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Old March 23rd, 2013, 01:47 PM   #5
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I think that measuring brakes is subjective, and useless.

Ive read a lot about this and that working better, but i dont see it really better or worse. The only noticeable difference i can tell is the sound report between them, and weither a brake or not is on. A good brake is noticeable, a poor brake is the same as a fh.

I do know that i hate the amount of powder that comes back with the scout brake, but then again how much of it is the barrel compared to how much of it is the brake?

Thanks from Wayne M
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Old March 23rd, 2013, 01:49 PM   #6
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The scout will be louder because of the shorter barrel. But i would swap the brake for a fh, i think it looks better and will be less annoying of a bang.

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Old March 23rd, 2013, 02:26 PM   #7
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Cannot speak to the Scout brake, haven't fired one. But compared to an equally heavy .308 bolt gun the SOCOM is noticably lower in muzzle lift, allowing the sights to regain the target quicker.

It was one of the more delightful features of shooting the SOCOM after years of bolt action weapons.

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Old March 23rd, 2013, 07:46 PM   #8
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My Scout had the original CAL compensator on it and I changed it out for the slotted flash hider. Noise and recoil were about the same but sideways blast was totally gone with the flash hider.

That was the reason for putting on the FH. Folks to the side of me at the range were bothered by the ferocious blast from the compensator.

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Old March 23rd, 2013, 07:56 PM   #9
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Quote:
Originally Posted by Sumo99 View Post
Just get a SEI coast guard brake. It works better than the factory brake.
+1 to the SEI brake, I hear the large JP/Delta group buy brake is even more effective, it looks like a howitzer. I haven't finished the build that has mine on it to confirm it.
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Old March 23rd, 2013, 07:58 PM   #10
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Quote:
Originally Posted by Chilly View Post
Guys,

Did a search on "SOCOM vs Scout" and found an eight-page thread on the matter. Glad I didn't ask again!

One interesting report is that the SOCOM brake seems to tame muzzle rise better than the Scout CA-legal brake, despite the fact that the Scout brake is longer. One would think the larger volume of gas afforded by the larger Scout brake would make it more effective. However, looking at the SOCOM brake one will notice that the holes are all on the top half of the cylinder, whereas the Scout brake has only a narrow strip along the bottom that is NOT perforated. Also, the effectiveness of a brake is proportional to the amount of gas AVAILABLE AT THE MUZZLE. The 2" shorter SOCOM barrel vents gas with higher residual pressure than the longer Scout barrel. Short barrels are known for their terrific muzzle blast, with a brake or not. Harness this gas into an upward vector and you have the fuel to make a brake work well.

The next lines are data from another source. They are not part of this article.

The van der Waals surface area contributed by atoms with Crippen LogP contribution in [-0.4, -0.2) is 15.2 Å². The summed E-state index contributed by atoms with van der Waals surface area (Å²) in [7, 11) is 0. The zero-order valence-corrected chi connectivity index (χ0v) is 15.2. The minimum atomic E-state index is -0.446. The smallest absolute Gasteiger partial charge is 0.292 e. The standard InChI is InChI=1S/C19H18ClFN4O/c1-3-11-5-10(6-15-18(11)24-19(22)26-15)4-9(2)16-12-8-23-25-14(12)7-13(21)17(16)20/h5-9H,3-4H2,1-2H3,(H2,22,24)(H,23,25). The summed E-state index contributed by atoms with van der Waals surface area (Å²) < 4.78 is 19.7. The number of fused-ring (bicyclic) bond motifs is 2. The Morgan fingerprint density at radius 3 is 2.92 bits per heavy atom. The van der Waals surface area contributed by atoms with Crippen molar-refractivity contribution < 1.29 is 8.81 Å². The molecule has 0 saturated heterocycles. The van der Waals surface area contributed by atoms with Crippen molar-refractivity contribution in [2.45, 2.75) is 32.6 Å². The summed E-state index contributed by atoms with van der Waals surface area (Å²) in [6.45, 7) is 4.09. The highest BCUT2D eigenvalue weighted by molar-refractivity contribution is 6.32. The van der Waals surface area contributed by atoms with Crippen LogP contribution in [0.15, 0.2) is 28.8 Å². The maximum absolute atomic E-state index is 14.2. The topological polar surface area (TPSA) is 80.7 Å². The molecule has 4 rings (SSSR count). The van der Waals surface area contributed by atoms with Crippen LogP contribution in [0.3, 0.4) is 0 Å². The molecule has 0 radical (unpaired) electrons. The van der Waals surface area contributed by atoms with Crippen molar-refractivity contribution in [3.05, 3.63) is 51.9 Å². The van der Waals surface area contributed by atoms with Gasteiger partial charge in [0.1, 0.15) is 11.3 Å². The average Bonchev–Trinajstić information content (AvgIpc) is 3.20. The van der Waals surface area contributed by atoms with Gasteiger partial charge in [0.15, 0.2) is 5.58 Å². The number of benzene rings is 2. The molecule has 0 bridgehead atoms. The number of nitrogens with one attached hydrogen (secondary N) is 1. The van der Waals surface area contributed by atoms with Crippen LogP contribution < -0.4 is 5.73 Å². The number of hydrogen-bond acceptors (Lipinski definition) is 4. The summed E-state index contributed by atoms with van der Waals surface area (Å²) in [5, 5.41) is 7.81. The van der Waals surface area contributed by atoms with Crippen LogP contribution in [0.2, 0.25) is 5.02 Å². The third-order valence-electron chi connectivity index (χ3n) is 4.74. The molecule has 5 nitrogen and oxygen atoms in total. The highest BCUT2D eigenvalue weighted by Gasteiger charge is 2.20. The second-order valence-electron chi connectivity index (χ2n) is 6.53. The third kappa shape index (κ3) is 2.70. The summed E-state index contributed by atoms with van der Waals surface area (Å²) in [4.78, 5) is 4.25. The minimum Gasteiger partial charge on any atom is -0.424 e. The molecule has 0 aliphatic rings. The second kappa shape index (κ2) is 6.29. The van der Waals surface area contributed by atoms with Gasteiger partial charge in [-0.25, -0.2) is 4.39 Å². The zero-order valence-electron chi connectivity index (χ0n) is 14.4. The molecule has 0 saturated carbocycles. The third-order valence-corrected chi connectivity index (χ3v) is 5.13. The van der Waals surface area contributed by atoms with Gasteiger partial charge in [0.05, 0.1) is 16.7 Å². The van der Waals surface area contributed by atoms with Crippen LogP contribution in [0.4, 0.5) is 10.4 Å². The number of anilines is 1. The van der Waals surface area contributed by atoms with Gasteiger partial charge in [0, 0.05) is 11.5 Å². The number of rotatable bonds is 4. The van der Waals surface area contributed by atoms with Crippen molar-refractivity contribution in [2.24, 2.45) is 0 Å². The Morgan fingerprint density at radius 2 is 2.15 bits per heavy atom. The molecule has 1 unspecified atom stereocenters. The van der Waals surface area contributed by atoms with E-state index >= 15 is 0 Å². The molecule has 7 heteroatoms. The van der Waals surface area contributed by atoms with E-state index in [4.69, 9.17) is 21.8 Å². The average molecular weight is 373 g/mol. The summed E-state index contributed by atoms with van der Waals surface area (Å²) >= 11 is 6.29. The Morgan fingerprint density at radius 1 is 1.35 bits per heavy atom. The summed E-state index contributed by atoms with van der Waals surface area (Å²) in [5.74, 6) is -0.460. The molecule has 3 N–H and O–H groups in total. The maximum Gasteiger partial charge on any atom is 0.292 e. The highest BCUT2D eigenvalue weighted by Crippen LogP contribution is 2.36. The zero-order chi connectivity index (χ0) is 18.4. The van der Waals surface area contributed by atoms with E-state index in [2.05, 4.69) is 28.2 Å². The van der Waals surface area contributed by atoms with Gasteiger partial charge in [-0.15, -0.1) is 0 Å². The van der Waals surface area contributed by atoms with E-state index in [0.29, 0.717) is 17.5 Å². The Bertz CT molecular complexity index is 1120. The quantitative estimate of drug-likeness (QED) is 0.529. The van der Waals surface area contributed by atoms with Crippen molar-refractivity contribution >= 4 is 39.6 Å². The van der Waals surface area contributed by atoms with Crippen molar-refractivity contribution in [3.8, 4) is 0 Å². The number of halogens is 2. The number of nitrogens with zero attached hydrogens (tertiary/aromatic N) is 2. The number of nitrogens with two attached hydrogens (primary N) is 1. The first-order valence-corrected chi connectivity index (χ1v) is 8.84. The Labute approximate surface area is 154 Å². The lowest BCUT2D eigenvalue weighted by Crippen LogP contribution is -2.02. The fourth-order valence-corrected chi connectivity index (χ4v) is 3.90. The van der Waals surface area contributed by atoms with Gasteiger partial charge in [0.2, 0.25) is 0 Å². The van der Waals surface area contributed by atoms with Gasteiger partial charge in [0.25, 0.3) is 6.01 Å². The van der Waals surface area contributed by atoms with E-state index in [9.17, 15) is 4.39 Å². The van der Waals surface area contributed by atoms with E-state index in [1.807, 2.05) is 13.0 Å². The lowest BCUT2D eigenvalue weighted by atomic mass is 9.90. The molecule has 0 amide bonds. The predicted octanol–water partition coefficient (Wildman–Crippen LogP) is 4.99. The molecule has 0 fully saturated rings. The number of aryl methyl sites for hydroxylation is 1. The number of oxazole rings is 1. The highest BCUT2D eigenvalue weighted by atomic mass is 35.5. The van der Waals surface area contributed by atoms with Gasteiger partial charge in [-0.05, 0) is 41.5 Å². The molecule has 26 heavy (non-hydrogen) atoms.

That said, the lever arm of a longer barrel would impart a stronger upward torque rotated about the buttplate if the force of the upward vector at the muzzle was equal. But by most accounts the SOCOM has less muzzle rise so one might conclude that this effect is overwhelmed the the difference in gas pressure at the muzzle.

I thought this might be something worth considering because it had been suggested that the Scout might have even less muzzle rise if a SOCOM-like brake was available for the Scout. I don't think we'd see equal performance, but certainly the more vertical the vectors the more effective will be the brake at limiting muzzle rise. I don't know if one might be able to TIG up the holes in a Scout brake without bending it into a banana. Maybe if you plugged the holes with steel rod then TIG'ed enough to hold the plugs you may be able to shut off some of the holes without putting too much heat into the brake. I'll not volunteer my brake, though. Another fun experiment may be to mod one of those fake USGI devices with no slots. You could plunge some brake holes through the body along the top and not too far down the sides. If I had a mill I'd be inclined to try it but I don't.

Chilly
here's a thread from the archives that may shed some light on the brake thing...

Barrel Crown / Accuracy ? on SOCOM

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Old March 23rd, 2013, 09:56 PM   #11
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I have nothing to compare to but the socom brake seems very effective. A friend captured this video - it's not at the perfect angle but there appears to be little muzzle lift even with 20 rounds in pretty quick succession (7ish seconds?). It's not at all kind to the people standing next to you but seems to do what it was designed for rather well.



lol looked at original posting date - I'm guessing Chilly has figured out the answer to his question by now